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Britain's International Position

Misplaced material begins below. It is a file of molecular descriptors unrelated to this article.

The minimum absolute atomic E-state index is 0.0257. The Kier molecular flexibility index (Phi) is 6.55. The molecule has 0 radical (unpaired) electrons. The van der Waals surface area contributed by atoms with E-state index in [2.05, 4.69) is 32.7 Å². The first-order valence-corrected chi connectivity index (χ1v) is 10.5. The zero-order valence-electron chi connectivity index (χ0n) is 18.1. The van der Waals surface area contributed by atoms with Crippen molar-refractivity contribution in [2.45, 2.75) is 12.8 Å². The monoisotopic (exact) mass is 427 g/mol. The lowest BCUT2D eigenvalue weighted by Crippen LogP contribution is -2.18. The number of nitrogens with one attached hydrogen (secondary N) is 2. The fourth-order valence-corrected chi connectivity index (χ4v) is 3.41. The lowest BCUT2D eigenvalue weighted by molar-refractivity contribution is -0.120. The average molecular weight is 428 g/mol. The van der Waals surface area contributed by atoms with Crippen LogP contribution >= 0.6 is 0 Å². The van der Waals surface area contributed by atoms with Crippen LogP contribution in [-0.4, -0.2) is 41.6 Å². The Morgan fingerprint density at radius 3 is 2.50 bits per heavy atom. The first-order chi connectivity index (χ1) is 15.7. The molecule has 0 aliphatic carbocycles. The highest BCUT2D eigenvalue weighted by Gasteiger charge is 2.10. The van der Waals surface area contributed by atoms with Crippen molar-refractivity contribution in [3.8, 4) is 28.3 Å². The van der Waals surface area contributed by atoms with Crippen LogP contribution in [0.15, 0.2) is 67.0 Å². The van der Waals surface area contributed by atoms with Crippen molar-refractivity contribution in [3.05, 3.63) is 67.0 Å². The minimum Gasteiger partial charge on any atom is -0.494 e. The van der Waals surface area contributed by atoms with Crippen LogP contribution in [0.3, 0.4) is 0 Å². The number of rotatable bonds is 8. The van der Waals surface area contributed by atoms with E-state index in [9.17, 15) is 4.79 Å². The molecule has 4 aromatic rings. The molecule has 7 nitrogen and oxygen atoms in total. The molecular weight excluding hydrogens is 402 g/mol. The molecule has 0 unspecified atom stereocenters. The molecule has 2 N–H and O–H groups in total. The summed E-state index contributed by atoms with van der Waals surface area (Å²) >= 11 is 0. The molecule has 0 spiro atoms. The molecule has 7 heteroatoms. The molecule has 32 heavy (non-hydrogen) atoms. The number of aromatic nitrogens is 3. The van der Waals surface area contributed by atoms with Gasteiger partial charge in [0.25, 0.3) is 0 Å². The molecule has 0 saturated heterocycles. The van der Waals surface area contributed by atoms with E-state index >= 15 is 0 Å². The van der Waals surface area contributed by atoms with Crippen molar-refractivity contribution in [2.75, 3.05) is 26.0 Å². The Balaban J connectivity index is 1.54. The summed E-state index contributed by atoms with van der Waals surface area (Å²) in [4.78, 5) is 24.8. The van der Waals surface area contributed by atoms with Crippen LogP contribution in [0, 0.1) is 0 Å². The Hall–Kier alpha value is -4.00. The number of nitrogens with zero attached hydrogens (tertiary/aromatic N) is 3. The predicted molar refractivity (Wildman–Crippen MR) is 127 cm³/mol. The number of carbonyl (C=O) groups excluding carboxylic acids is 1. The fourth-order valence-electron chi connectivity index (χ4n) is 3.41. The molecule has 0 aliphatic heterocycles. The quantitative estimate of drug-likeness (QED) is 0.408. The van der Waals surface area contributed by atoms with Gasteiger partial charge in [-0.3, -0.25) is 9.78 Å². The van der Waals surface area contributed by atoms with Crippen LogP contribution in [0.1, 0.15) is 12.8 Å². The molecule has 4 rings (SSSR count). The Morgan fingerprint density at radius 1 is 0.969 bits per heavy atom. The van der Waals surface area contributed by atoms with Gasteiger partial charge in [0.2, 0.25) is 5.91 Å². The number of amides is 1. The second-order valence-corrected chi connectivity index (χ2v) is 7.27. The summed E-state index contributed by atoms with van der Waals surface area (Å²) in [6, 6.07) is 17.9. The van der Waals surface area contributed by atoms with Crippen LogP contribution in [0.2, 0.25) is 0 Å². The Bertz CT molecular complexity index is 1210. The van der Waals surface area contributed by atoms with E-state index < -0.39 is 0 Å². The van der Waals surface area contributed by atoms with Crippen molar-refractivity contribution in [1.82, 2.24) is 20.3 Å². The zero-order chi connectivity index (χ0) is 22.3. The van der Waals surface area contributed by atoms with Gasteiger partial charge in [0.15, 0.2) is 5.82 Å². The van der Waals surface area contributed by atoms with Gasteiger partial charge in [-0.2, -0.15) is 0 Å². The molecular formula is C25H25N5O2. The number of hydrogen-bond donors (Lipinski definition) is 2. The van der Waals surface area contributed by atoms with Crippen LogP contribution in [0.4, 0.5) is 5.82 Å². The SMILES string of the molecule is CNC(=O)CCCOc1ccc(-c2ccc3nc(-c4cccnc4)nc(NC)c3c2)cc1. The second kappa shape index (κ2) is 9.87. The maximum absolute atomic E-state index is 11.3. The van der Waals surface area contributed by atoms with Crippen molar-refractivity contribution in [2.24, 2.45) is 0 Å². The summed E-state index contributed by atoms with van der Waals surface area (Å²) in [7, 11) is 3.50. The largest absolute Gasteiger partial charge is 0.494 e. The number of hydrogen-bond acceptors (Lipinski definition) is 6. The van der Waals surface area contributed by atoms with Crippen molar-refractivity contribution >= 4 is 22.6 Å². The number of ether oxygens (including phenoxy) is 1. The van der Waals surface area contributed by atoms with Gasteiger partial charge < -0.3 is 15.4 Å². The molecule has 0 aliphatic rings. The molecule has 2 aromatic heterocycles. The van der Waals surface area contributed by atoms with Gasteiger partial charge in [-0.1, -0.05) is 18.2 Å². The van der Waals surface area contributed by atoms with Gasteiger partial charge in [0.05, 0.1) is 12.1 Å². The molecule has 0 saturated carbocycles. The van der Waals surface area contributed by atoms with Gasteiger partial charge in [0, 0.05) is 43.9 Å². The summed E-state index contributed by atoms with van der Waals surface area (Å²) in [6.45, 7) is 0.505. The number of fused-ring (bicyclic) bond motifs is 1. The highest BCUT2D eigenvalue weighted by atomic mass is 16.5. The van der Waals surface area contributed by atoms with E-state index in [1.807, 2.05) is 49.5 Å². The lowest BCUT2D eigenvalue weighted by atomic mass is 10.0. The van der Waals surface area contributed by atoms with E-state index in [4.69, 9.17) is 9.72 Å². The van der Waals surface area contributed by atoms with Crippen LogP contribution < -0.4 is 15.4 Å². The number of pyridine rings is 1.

ANATION of fifty miłlion people, inhabiting an island of 90,000 sąuare miles and accustomed to live at a standard which is among the world's highest, cannot hope to feed themselves nor keep themselves in work from the produce of their homeland. A large part of our foodstuffs and many essential raw materials have to be im-ported, and those imports, in the first instance at least, are paid for in sterling, the currency of the country into which the goods and services are imported and where they are sold. But the overseas exporters' costs are incurred in their own currency and it is in that coin that credits due from foreign sources are expended. An internationaltrans-action is thus not complete until the domestic currency realised by the sale of the imported goods has been exchanged into the (foreign) cur­rency of the country in which the goods were produced. The foreign currencies finally reąuired to pay for imports into the United King-dom are contributed by the proceeds from the sale overseas of British goods and services; from the reception at home of tourists and other visitors from abroad; by interest on capital already invested abroad and by foreign loans; by the realisation of overseas assets held by residents in the United Kingdom; and by direct aid and other credits such as the sterlirtg balances, extended through overseas suppliers who do not or who cannot press for immediate payment. These foreign currencies, offered in exchange for the pounds, shil-lings and pence needed to pay the producers of British exports and creditors resident in the United Kingdom of overseas debtors, set up the demand for sterling on the market for foreign exchange. The supply of sterling, per contra, is furnished by those merchants who have sold foreign goods in the United Kingdom and are now offering that sterling for exchange into the foreign currencies needed to pay the overseas producers of the goods and services they have imported; by British residents who want to travel abroad and by anybody else, normally resident in the United Kingdom who, having his funds in sterling, lends overseas, or has interest and sinking fund to pay to foreign creditors on loans already incurred. British imports of goods, for the past century at least, have regularly exceeded exports of British produce and manufactures. Re-ceipts from sale of goods abroad have thus been less than the foreign payments which have had to be made for purchase of goods and the British balance of trade, defined as the difference between receipts and payments for goods exported and imported, has been consist-ently adverse or unfavourable. Payment for this excess of imports of merchandise has to be made up somehow and the wherewithal is found from funds furnished by receipts from overseas customers for services rendered by British ships, British banks and other under-takings and by the interest due upon British capital invested abroad. The sum of net receipts for these "invisible" items, as they are called, was more than enough, at least until the first world war, to pay for the excess of commodity imports (the visible items). The balance United Kingdom Balance of Payments table 4 Current Account 1870 to 1938—£000,000 (annual merages) Imports Exports Balance Services (net) Interest (net) Balance of Payments Outflow Year of Merchandise a of Trade on Current Account of Gold 1870-80 394-7 303-75 - 90-95 75-3 47-95 32-3 1881-90 416*8 318-4 - 98-4 79-75 6905 50-4 1891-99 480-3 331-5 - 148-8 87-2 92-6 310 1900-09 620-25 4490 - 171-2 11515 121-45 65-4 1910 (6) (c) (c) - 15906 1250 1870 1530 1913 (6) (c) (c) - 158-06 1290 2100 1810 1924-29 1256 870-5 - 385-5 209-2 245 68-7 (13) 1930-37 847-7 511-5 - 336-2 130-6 183-1 - 22-5 (- 68-1) 1938 . 835 533 - 302 73 159 - 70 210 (a) Includes coin and bullion. (6) Board of Trade Journal, 1923 (Vol. CX, p. 386). (c) The Statistical Abstract for the United Kingdom, 1901-16, shows imports and exports for 1910-13 as under. Imports Exports of Merchandise Balance of £000,000 Trade 1910. . . 749-68 598-87 - 150-81 1913 . . . 842-76 696-96 - 145-80 These figures include coin and bullion and re-exports. No explanation is otfered of the discrepancy. Sources: A. E. Kahn, Great Britain in the World Economy, Tables 13, 14, 15; and (for 1938) Cmd. 7928, United Kingdom Balance of Payments 1946-9, and Cmd. 8354, Reseryes and Liabilities, 1931-45. on current account for all items, visible and invisible, the balance of payments as a whole, remained favourable. The finał surplus, the net sum of the credits earned and held overseas, went to build up the fund of British capital abroad. Considerable inroads were made during the first world war; but the accumulation remaining even so amounted to an overseas fortunę estimated in 1938 at £3,500 million, measured, by the nominał value of the securities ąuoted on the markets. Population has grown and the standard of living has risen par-ticularly among wage-earners. The volume of imports reąuired to provide for the greater numbers at a higher standard has as steadily increased. Commodity imports till the thirties exceeded com-modity exports by a rising margin. Net receipts from services suffered from the depression. The export trades were neglected in favour of an expanding and later protected home market. The return upon British capital invested overseas, reckoned in money (but certainly not in terms of the imports which that money would buy) fell, according to the estimates, from an annual average of £250 million in the nineteen-twenties to £180 million, and at some time during the thirties the total of foreign payments began regu-larly to exceed the sum of foreign earnings from all sources (Table 4). The incipient deficits were well covered by the accumulation of British capital abroad. The immediate consequences of the worsen-ing of the balance of payments were concealed both by the influx and efflux of short-term capital (hot money) which was such a feature of those years, and by the remarkable turn in Britain's favour which took place in the terms of trade—in the price, that is, of imports measured in terms of exports. World prices of foodstuffs and raw materials fell in relation to the prices of industrial goods; and while the export trades suffered from the impoverishment of their markets, the domestic consumer gained from the cheapening of imports. Great Britain entered the second world war among the world's largest creditors. £1,120 million of British capital held overseas was sold or repatriated during the war. The short-term debts owed abroad by H.M. Government and residents in the United Kingdom rose from an estimated £500 million in August 1939, to £3,355 mil­lion on June 30th, 1945. The British emerged from the war with £2,300 millions of their foreign investments still intact; but they were now one of the world's largest debtors and the change for the worse in international accounts of the United Kingdom was then esti­mated1 at not less than £4,000,000,000. 1 Cmd. 6707, Appendix VI. The principal currencies before the war could be freely exchanged, that is "converted" into one another, and debts owed in one were sąuared by credits in others. The estimates, such aś they were, of the British balance of payments were not then divided by regions as they are now, and one cannot say by how much purchases by British importers and others in the United States and Canada exceeded, during the nineteen-thirties, the sum of British dollar credits. But the particular dependence of the United Kingdom on the dollar area was nevertheless apparent and it had certainly been recognised in the official schemes which were being considered immediately before the war both to conserve dollars and to add to earnings by encour-aging exports. The dollar problem was shelved for the period of the war by the passage of the Lend Lease Act by the Congress of the United States in March 1941. British exports of goods and sendces, helped out at first by the liąuidation of British capital held overseas, were then replaced as a source of the foreign credits needed to pay for the vast import of munitions and other stores for military and civil consumption by Lend Lease, mutual aid, and other forms of financial assistance rendered by one ally to another. Commercial exports by 1944 had fallen to half the pre-war value and to 30 per cent of the pre-war volume. An estimate prepared in 1945 put at "nearer 75 per cent than 50 per cent the increase in the volume of exports above the levels current before the war which would be required to restore a 'reliable eąuilibrium', without measures of restriction or other defensive mechanisms of a type with which it was hoped to dispense".1 Manifestly, this could not be done in the first years of peace. Manifestly, however, the British would need for their support supplies of foodstuffs and raw materials which, though limited by an austerity carried from war into the first years of peace, could not substantially reduce imports without jeopardy to employ-ment and standards of nutrition. Rationing and restriction of im­ports by licence had in fact reduced personal consumption of foodstuffs and other imported merchandise by about one-fifth, but incomes were higher after the war than before. More people were in work than in the days of depression and the demand for raw materials was greater. At the same time the prices of imports measured against the prices of British exports were rising. The terms of trade were turning against Great Britain, as indeed against all industrial countries and the value, though not the volume, of imports showed a marked increase. The period of wartime sharing was brought to an end within a few 1 Cmd. 6707, para. 12 and Table 2. United Kingdom Balance of Payments table 5 Current Account 1946 to 1952—£000,000'^ Year Merchandise Services Interest and Dividends Balance of Invisible items Govern- ment Payments Govern- ment Receipts + Balance on Govern- ment Account Defence Aid + Balance of Payments Import Export + Balance of Visible items Import (a) Export(6) + Payments (c) Receipts (d) + 1946 1,082 917 - 165 183 295 84 162 + 190 487 164 - 323 Nil - 298 1947 1,560 1,145 - 415 246 309 128 186 + 121 278 129 - 149 Nil - 443 1948 1,794 1,602 - 192 244 458 137 192 + 269 172 96 - 76 Nil + 1 1949 1,978 1,841 - 137 266 500 127 200 + 307 174 35 - 139 Nil + 31 1950 2,383 2,250 - 133 265 675 112 271 + 569 165 29 - 136 Nil + 300 1951 3,481 2,748 - 733 384 754 194 307 + 483 192 38 - 154 4 - 400 1952 2,950 2,825 - 125 380 735 278 291 + 418 217 45 - 172 121 + 242 1953 2,879 2,668 - 211 333 764 231 274 + 474 214 60 - 154 102 + 211 Shipping and travel. Shipping, travel and other net "receipts". Interest, profits, dividends; and migrants' funds, Iegacies, private gifts (net). id) Interest, profits and dividends. Source: United Kingdom Balance of Payments, 1946-54 (Cmd. 9291), Table 1. days of the surrender of Japan by the suspension of deliveries under Lend Lease in August 1945. The British almost overnight were thrown on their own, much straitened resources. The international accounts of the United Kingdom closed with a deficit for the next six years and the deficit in the dollar area was the largest and most persistent part of the whole. Eligible foreign securities held by the British had been sold before the Lend Lease Act could be passed. The amount of the reserves in 1945 was no less than it had been on the outbreak of war; but the (dollar) price of gold had not been raised and its value, measured by the cost of imports from America, had fallen by at least one-third.1 American aid did not fail though Lend Lease had been suspended. The dollars which could not yet be earned in trade were found first as the Anglo-American Loan United Kingdom Balance of Payments table 6 Regional Balances on Current Account—£000,000'j Year Balance of Payments Dollar Area Other Western Hemi-sphere O.E.E.C. Other Non-Sterling Countries Rest of Sterling Area Non-Territorial Organisa- tions 1946 . - 298 - 301 - 24 + 80 - 17 - 28 - 8 1947 . - 443 - 570 - 65 + 6 + 11 + 127 - 12 1948 . + 1 - 252 - 38 + 88 - 42 + 254 - 9 1949 . + 31 - 296 + 62 - 16 - 8 + 293 - 4 1950 . + 300 - 88 + 26 + 115 - 35 + 287 - 5 1951 . - 400 - 435 + 5 - 198 - 105 + 342 - 9 1952 . + 242 - 174 + 91 - 28 - 8 + 367 - 6 1953 . + 211 - 12 - 22 + 106 - 19 + 171 - 13 (i) Dollar Area: U.S.A. and dependencies; other "American Account" countries of Central and South America, Liberia and the Philippines; and Canada. American oil companies. (ii) Other Western Hemisphere: Argentina, Brazil, Chile, Paraguay, Peru and Uruguay. (iii) O.E.E.C. Countries: non-sterling area members of the Organisation for European Economic Co-operation—Austria, Belgium, Denmark, France, Greece, Italy, Luxembourg, the Nether-lands, Norway, Portugal, Sweden, Switzerland, Trieste, Turkey and Western Germany, together with their dependent overseas territories (including the Faroe Islands, but not Indonesia). (iv) Other Non-Sterling Countries covers most of the Middle and Far East, Eastern Europę, includ- ing the U.S.S.R. and Eastern Germany; and Spain. (v) Rest of Sterling Area consists of (a) the colonial territories of the United Kingdom (excluding Nortnern Rnodesia and Nyasaland); (b) other Commonwealth countries (including Rho-desias and Nyasaland, but excluding Canada); the British Protected States in the Persian Gulf (Bahrein, Kuwait, Qatar, and the Trucial States); Burma, Iceland, Iraq, the trish Republic, Jordan and Libya. (vi) Non-Territorial Organisations include the United Nations and its specialised agencies and the Bank for International Settlements (except when acting as Agent for the European Payments Union). 1 Cmd. 8354, Table II. table 6 (d) Regional Sources of Imports—fOOOjOOO'^ Year Total Dollar Area Other Western Hemisphere O.E.E.C. Countries Other Non-Sterling Countries Rest of Sterling Area 1946 . 1,082 390 96 146 66 384 1947 . 1,560 567 154 239 106 494 1948 . 1,794 406 170 339 218 661 1949 . 1,978 442 105 456 211 764 1950 . 2,383 439 160 573 262 949 1951 . 3,481 742 182 924 379 1,254 1952 . 2,950 606 88 738 271 1,247 1953 . 2,879 519 152 678 213 1,317 For Definition of Areas—see notes, Table 6. table 6 (b) Regional Destination of Exports—£000,000's Year Total Dollar Area Other Western Hemi­sphere O.E.E.C. Countries Other Non-Sterling Countries Rest of Sterling Area Non-Territorial Organisa- tions 1946 . 917 100 38 262 93 384 40 1947 . 1,145 130 60 260 135 539 21 1948 . 1,602 196 89 393 169 751 4 1949 . 1,841 195 108 421 195 921 1 1950 . 2,250 324 114 596 205 1,011 Nil 1951 . 2,748 394 114 702 262 1,276 Nil 1952 . 2,825 410 103 730 257 1,325 Nil 1953 . 2,668 441 54 759 205 1,209 1 For Definition of Areas—see notes, Table 6. in 1946 and the Canadian bilhon-dollar loan and when the first was prematurely exhausted, the deficits continued to be made up by grants under the European Recovery Programme (Marshall Aid).